Test scores' record plunge
Test scores known as the Nation's Report Card, released on Monday, show the largest math declines ever recorded for fourth- and eighth-graders.
Driving the news: Math scores declined for those grades in nearly every state and district between 2019 and 2022, according to the National Assessment of Educational Progress (NAEP) results.
- During those COVID years, reading scores also fell in most states, according to the Education Department, which released the scores.
Why it matters: COVID and the resulting school closures spared no state or region. The pandemic resulted in historic learning setbacks for America's children, erasing decades of academic progress and widening racial disparities, AP reports.
Between the lines: Reading scores dropped to 1992 levels. Nearly four in 10 eighth-graders failed to grasp basic math concepts.
- Not a single state saw a notable improvement in average test scores.
Peggy Carr, commissioner of the National Center for Education Statistics, a branch of the Education Department, told AP: "In NAEP, when we experience a 1- or 2-point decline, we're talking about it as a significant impact on a student's achievement. In math, we experienced an 8-point decline."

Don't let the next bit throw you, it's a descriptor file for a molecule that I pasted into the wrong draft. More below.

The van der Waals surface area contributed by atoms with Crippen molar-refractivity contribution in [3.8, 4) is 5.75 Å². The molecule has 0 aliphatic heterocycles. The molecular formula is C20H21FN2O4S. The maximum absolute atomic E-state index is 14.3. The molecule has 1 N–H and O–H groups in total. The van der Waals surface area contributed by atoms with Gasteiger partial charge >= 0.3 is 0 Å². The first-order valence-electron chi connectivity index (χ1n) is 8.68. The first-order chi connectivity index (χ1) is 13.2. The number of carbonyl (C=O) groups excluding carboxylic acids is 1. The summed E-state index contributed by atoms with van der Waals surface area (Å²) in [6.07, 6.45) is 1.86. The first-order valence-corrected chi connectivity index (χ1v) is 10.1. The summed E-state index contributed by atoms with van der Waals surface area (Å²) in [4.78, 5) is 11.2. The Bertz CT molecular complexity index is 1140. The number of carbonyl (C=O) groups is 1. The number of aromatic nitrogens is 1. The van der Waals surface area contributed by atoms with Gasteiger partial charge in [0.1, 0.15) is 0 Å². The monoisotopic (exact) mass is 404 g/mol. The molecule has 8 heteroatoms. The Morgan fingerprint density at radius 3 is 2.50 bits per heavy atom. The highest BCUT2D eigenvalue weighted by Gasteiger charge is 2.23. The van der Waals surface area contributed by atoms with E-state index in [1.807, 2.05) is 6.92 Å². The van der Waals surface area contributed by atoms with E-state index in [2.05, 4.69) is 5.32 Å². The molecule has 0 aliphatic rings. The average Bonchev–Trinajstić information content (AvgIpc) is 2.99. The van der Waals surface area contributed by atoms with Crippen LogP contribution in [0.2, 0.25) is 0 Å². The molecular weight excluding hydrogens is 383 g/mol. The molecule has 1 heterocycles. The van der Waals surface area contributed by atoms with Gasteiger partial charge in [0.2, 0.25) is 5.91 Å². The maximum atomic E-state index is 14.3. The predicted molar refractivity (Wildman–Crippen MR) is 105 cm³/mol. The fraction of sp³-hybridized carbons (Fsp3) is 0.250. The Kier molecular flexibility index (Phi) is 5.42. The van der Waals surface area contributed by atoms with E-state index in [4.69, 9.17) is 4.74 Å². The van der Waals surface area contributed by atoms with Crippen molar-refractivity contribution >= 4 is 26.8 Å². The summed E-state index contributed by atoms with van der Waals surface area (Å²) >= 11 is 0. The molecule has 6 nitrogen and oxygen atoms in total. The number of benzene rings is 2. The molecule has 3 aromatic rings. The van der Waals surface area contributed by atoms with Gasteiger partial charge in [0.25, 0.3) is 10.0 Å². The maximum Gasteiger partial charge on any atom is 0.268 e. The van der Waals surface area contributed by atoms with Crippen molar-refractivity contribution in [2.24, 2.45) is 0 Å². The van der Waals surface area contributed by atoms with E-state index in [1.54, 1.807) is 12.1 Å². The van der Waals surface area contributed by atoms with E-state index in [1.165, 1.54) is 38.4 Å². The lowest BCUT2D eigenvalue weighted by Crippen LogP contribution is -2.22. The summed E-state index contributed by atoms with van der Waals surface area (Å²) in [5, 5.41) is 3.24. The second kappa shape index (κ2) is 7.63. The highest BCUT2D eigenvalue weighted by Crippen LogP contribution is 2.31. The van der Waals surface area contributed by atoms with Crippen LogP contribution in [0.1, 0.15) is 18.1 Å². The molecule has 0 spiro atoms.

- Researchers think of a 10-point gain or drop as equivalent to roughly a year of learning.
By the numbers: The average math score for fourth-graders fell five points since 2019 — from 241 to 236, the Education Department said.
- Eighth graders dropped eight points in math, from 282 to 274.
- In reading, average scores for both grades fell three points — from 220 to 217 for fourth grade, and from 263 to 260 for eighth grade.
What's next: The "devastating" findings "raise significant questions about where the country goes from here," the New York Times reports.